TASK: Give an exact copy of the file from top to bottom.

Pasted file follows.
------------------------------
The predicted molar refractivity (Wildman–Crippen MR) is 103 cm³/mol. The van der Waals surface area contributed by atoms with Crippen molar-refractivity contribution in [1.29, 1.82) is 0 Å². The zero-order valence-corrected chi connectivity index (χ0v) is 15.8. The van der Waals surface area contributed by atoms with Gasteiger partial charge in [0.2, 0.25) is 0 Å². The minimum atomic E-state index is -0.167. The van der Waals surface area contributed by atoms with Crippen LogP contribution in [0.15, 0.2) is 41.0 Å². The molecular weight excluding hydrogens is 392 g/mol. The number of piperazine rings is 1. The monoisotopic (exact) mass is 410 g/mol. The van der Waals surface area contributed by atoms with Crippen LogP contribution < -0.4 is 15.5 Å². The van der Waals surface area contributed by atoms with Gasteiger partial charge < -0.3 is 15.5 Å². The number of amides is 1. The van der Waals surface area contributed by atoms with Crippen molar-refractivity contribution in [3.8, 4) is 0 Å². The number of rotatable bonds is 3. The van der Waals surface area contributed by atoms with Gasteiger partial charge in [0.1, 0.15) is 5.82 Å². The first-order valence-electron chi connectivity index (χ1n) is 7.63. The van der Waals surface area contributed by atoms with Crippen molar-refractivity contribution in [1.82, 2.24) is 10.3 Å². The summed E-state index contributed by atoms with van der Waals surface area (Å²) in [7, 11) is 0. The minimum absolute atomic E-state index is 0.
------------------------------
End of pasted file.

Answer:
The predicted molar refractivity (Wildman–Crippen MR) is 103 cm³/mol. The van der Waals surface area contributed by atoms with Crippen molar-refractivity contribution in [1.29, 1.82) is 0 Å². The zero-order valence-corrected chi connectivity index (χ0v) is 15.8. The van der Waals surface area contributed by atoms with Gasteiger partial charge in [0.2, 0.25) is 0 Å². The minimum atomic E-state index is -0.167. The van der Waals surface area contributed by atoms with Crippen LogP contribution in [0.15, 0.2) is 41.0 Å². The molecular weight excluding hydrogens is 392 g/mol. The number of piperazine rings is 1. The monoisotopic (exact) mass is 410 g/mol. The van der Waals surface area contributed by atoms with Crippen LogP contribution < -0.4 is 15.5 Å². The van der Waals surface area contributed by atoms with Gasteiger partial charge < -0.3 is 15.5 Å². The number of amides is 1. The van der Waals surface area contributed by atoms with Crippen molar-refractivity contribution in [3.8, 4) is 0 Å². The number of rotatable bonds is 3. The van der Waals surface area contributed by atoms with Gasteiger partial charge in [0.1, 0.15) is 5.82 Å². The first-order valence-electron chi connectivity index (χ1n) is 7.63. The van der Waals surface area contributed by atoms with Crippen molar-refractivity contribution in [1.82, 2.24) is 10.3 Å². The summed E-state index contributed by atoms with van der Waals surface area (Å²) in [7, 11) is 0. The minimum absolute atomic E-state index is 0.